A:  We begin drilling through the soil with a 10″ bit until bedrock is reached, usually between 50′ and 100′. We continue drilling into the bedrock approximately 10′. At that point, the 10″ bit is pulled from the well and a 6″ diameter pipe called “casing” is placed in the drilled hole. Then, a 6″ bit is lowered through the casing to the bedrock. Then we drill into the bedrock to obtain the water that is slowly flowing in the cracks in the strata. Various amounts of water flow in these cracks. Some fractures produce water flowing at a rate of one gallon per minute (gpm) while others over 100 gpm. When we hit enough water to feed your well, we stop drilling. Typically, a 200′ well producing 8 gpm is sufficient for domestic use.

Once we finish drilling, highly pressurized air is blown down the well to flush it clean of the drill cuttings/ stone dust. Then, the bit is pulled out of the well and grout is pumped down the outside of the well casing to fill in the gap between the casing and the original 10″ hole that was drilled.

Proper grouting is critical because it is the safeguard against surface water entering your well and contaminating the naturally fresh water underground.

This completes the well construction. A crew will then come on site to install the pump in the well, the storage tank in the basement, the water and electric lines from the well to the house, and a bug proof cap. The well will be chlorinated and tested for bacteria, nitrates, and various minerals. If there are any contaminates, we can install conditioning equipment to remove them. An estimate will be furnished at that time.

A: On average, a well costs around $5,000.00-$7,000.00. This includes all costs pertaining to drilling and the installation of the pumping system. Conditioning equipment typically ranges from $1,500.00-$3,000.00.
A:  The depth of your well will be determined by the amount of the water the well produces and how deep the water was obtained. The deeper the well, the less gallons per minute are needed because the 6″ diameter well acts as a reservoir. The deeper the well, the more water it will hold. Each foot of the well will hold 1.33 gallons of water. Therefore, 2 gpm is sufficient for a 600′ well but not for a 200′ well where 8 gpm would be needed.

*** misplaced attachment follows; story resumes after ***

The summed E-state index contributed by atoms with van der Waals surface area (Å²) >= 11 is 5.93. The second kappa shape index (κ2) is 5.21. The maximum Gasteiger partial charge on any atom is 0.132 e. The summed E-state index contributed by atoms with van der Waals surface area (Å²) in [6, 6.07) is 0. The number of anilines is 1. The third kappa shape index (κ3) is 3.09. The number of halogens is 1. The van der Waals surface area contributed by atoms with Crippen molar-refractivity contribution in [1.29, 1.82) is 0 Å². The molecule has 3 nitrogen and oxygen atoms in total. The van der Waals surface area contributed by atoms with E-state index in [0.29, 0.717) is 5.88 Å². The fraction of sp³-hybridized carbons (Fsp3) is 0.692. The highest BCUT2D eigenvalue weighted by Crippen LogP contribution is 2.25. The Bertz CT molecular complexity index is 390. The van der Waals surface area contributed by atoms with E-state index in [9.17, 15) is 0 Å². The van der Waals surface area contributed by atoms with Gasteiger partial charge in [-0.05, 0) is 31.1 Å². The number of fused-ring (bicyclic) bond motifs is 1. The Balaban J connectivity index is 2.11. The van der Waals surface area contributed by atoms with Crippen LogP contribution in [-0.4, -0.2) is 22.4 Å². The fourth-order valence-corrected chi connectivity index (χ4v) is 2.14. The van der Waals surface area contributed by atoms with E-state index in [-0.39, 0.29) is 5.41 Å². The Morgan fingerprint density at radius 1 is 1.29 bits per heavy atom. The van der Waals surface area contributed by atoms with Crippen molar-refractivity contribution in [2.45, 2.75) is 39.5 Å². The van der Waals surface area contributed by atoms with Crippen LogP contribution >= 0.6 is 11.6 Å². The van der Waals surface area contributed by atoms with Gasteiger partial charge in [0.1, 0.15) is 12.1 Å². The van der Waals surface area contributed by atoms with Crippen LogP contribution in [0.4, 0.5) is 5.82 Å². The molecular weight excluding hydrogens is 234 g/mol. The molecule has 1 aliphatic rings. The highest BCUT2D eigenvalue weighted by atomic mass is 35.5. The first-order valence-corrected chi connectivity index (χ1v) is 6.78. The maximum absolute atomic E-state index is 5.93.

A:  There are many factors that will help determine the location of your well, including but not limited to: isolation distances from septic systems, future use of the property (for example, a pool), building foundations, property lines, trees, slope of the property and access for the drilling machinery. We will work with you for the final determination.

A:  Most wells in our region produce plenty of water for typical domestic use. Many wells supply enough for irrigation systems too. There are, however, some geological formations in which water is limited. We know most of these areas and will inform you if your property is in one of these areas.

Even low yielding wells produce enough water to fill large storage tanks on a timed schedule. They easily meet our customers’ water needs. So, a low yielding well does not have to be a major concern.

A:  Since the earth is a natural filtration system, most well water is clean and safe to drink. It is not run off water in a reservoir or water from a river that could be contaminated, nor does it have sanitizing chemicals continually added to it, some wells can get bacteria in them. If bacteria intrude your well, usually a one time shock chlorination kills the source. It if does not, an Ultraviolet light system can be installed to destroy the bacteria. It is guaranteed to do so and it does not produce DBP’s (disinfectant by-products) like chlorine produces.

If iron, hardness, or sulfides are present, they can easily be removed with the proper conditioning equipment.

A:  It depends on the state, county and township in which you live:

Delaware (State)Yes
Chester CountyYes
Delaware CountyIt depends on your township
Please do not fret over filling out the permit. We will do that for you. We will make the entire drilling process as easy and smooth as possible.

A:  Contact the drillers in your area you believe are trustworthy.

If you get more than one bid, compare them thoroughly to be sure you are comparing apples to apples. Be sure there are no hidden costs. Price is important but not everything. The least expensive is not always the best deal. Quality pays long term dividends.

Consider future service. Remember, you are looking to build a trusting long term business relationship with the company that drills your well.